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Gib Dickinson

Thomas Gilbert Dickinson, or “Gib”, was the youngest of Austin and Susan’s children, born late in their marriage when Sue was 44. He was a precocious and outgoing child, doted on by the entire family, whose letters are full of his antics. Emily Dickinson’s letters suggest that she, too, took great pleasure in her youngest nephew’s wiles. Tragically, Gib died of typhoid at just eight years old in 1883. In a rare excursion from the Homestead, Emily Dickinson came to sit by his bedside the night before he died, and her letter of condolence to Sue is seared with her grief. “His life was full of Boon”, she wrote. “I see him in the Star, and meet his sweet velocity in everything that flies—His life was like the Bugle, which winds itself away, his Elegy an echo—his Requiem ecstasy—”. His death had a deep impact on the poet, and her own health deteriorated swiftly thereafter; some scholars have associated her decline with the wrenching loss of this beloved boy.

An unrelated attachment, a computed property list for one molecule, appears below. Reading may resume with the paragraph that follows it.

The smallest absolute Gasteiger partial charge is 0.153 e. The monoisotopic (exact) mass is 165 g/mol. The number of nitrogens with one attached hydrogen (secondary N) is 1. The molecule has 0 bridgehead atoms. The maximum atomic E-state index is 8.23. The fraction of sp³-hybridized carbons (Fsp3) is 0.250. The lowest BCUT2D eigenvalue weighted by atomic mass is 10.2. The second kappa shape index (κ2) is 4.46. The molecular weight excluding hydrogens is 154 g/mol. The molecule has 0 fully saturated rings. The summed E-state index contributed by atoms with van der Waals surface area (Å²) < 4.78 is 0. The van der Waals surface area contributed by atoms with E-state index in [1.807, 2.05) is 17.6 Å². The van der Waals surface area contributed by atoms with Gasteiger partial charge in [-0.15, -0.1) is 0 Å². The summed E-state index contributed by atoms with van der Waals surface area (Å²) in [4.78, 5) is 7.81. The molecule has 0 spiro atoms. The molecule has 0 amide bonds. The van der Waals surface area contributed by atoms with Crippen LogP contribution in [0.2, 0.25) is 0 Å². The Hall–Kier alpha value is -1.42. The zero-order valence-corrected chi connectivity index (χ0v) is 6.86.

Emily Dickinson to Susan Dickinson (L868), early October 1883 in The Letters of Emily Dickinson, ed. Thomas H. Johnson (Cambridge, MA: Belknap Press of Harvard University Press, 1958), 2:799.

A seated young boy with long, fair hair. He wears a velvet suit with lace ruff and a ribbon at his throat